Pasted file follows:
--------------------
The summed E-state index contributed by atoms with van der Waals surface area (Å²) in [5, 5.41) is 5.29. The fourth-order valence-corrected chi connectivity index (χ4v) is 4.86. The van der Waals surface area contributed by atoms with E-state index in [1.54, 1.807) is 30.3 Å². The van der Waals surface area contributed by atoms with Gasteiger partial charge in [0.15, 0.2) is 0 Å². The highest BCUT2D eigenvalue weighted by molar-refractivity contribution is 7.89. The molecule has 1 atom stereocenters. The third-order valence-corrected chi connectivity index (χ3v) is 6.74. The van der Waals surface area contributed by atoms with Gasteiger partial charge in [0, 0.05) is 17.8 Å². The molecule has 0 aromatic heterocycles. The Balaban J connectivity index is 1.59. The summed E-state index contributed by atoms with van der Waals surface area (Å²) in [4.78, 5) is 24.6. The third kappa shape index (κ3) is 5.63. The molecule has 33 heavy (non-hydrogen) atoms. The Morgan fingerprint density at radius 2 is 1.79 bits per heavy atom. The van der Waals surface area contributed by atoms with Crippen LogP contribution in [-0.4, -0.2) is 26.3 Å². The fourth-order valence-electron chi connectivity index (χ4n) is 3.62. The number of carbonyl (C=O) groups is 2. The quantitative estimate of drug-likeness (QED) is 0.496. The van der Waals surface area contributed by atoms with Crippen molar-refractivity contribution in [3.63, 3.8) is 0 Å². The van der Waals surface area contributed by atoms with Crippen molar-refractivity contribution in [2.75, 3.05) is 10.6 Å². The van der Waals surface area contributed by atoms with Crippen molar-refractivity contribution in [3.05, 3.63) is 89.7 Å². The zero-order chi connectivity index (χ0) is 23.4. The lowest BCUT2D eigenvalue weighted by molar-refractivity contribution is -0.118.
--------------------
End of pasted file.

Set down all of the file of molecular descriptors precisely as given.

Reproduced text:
The summed E-state index contributed by atoms with van der Waals surface area (Å²) in [5, 5.41) is 5.29. The fourth-order valence-corrected chi connectivity index (χ4v) is 4.86. The van der Waals surface area contributed by atoms with E-state index in [1.54, 1.807) is 30.3 Å². The van der Waals surface area contributed by atoms with Gasteiger partial charge in [0.15, 0.2) is 0 Å². The highest BCUT2D eigenvalue weighted by molar-refractivity contribution is 7.89. The molecule has 1 atom stereocenters. The third-order valence-corrected chi connectivity index (χ3v) is 6.74. The van der Waals surface area contributed by atoms with Gasteiger partial charge in [0, 0.05) is 17.8 Å². The molecule has 0 aromatic heterocycles. The Balaban J connectivity index is 1.59. The summed E-state index contributed by atoms with van der Waals surface area (Å²) in [4.78, 5) is 24.6. The third kappa shape index (κ3) is 5.63. The molecule has 33 heavy (non-hydrogen) atoms. The Morgan fingerprint density at radius 2 is 1.79 bits per heavy atom. The van der Waals surface area contributed by atoms with Crippen LogP contribution in [-0.4, -0.2) is 26.3 Å². The fourth-order valence-electron chi connectivity index (χ4n) is 3.62. The number of carbonyl (C=O) groups is 2. The quantitative estimate of drug-likeness (QED) is 0.496. The van der Waals surface area contributed by atoms with Crippen molar-refractivity contribution in [3.63, 3.8) is 0 Å². The van der Waals surface area contributed by atoms with Crippen molar-refractivity contribution in [2.75, 3.05) is 10.6 Å². The van der Waals surface area contributed by atoms with Crippen molar-refractivity contribution in [3.05, 3.63) is 89.7 Å². The zero-order chi connectivity index (χ0) is 23.4. The lowest BCUT2D eigenvalue weighted by molar-refractivity contribution is -0.118.